To read the full press release on the ARTIC website, www.articinfo.com, click here.


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Steel Joist Inventor to be Honored
Posted by Tasha Weiss on April 25, 2011 at 12:00 PM.

Steel industry innovator Stanley Macomber (1887-1967), the founder of Macomber Inc., Canton, Ohio, will be inducted into the National Inventors Hall of Fame for revolutionizing the construction industry by his patent for the open web joist system. He and other life-changing inventors will be honored at the annual 2011 National Inventors Hall of Fame induction ceremony in Washington on May 4. View and download his patent titled Composite Joint System at Google patents here.

 

Macomber is remembered as a genius engineer and respected businessman who acquired more than 30 patents for his inventions and achieved several significant accomplishments in the construction industry. He pushed for the standardization of steel products and, in 1919 was one of those who called together major bridge builders and steel fabricators in Pittsburgh. From that meeting grew the National Steel Fabricators Association, and in 1921 Macomber was elected to a three-year term on its board of directors. It was during his tenure that the organization became the American Institute of Steel Construction.

 

Macomber’s work with the web joist also provided a foundation for the development of V-LOK interlocking steel framing by his son, Robert Macomber.

 

Read more about Stanley Macomber’s lifelong impact on the construction industry in the CantonRep.com.


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Steel Shots: A Look at Steel’s Past
Posted by Tasha Weiss on April 22, 2011 at 3:25 PM.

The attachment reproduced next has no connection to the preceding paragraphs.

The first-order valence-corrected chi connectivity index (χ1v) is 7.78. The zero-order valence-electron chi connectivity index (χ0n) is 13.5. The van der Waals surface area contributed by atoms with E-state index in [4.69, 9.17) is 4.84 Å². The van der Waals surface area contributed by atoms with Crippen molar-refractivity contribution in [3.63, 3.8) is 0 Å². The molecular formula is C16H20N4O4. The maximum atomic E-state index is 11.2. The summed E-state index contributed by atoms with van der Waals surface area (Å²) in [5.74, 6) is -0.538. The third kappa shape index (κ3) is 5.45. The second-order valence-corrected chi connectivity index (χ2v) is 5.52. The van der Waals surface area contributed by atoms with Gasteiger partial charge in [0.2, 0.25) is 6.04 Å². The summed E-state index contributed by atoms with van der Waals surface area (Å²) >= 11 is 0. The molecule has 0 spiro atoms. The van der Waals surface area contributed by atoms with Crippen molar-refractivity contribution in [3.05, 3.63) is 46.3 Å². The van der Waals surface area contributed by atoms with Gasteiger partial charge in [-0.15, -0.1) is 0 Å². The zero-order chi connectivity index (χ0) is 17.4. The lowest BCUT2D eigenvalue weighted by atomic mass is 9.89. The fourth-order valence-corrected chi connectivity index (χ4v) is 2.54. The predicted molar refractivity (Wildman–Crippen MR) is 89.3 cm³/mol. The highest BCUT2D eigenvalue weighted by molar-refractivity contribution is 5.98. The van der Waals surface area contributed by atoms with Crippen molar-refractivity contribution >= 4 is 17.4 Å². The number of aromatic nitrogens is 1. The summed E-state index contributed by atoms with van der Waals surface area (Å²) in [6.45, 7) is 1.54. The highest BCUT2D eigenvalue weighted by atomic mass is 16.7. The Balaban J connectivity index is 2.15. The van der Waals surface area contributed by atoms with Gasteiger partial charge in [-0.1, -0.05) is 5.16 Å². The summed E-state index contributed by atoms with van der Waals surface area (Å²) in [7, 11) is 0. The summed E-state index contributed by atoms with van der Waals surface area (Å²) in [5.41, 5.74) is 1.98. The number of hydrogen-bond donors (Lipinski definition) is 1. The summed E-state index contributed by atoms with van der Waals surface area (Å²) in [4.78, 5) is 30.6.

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Looking northwest at the structural steel framing being erected for the Gary Works’ converter and mixer, Gary, Ind., May 17, 1916. Photo: Calumet Regional Archives, Indiana University Northwest, Gary, Indiana.

 

There are lots of old images stashed on the Internet, but it’s always a pleasure to find enlightening commentary along with the photos. One such delight is a group of 36 photographs on the Indiana University website showing the early days of the U.S. Steel Gary Works. Offered as a “site tour,” it also includes background information provided by historian, writer, and teacher John C. Trafny. A Gary native who also has written about several Gary neighborhoods for the Images of America series, Trafny brings both historical context and local insight to the photos of the Gary Works.

 

The site tour was extracted from the “U.S. Steel Gary Works Photograph Collection, 1906-1971,” which the university’s Digital Library Program assembled as “a comprehensive electronic exhibition portraying the history of one of the nation’s largest planned corporate communities.” This collection was the program’s first big project and became available to the public in 2002. More than 2,200 photos of the steel mill and the town are available for browsing.

 

Numerous links on the site offer interesting complementary materials. One example: a scan of Carl Sandburg’s 1915 poem “The Mayor of Gary,” from his collection Smoke and Steel, published in 1921.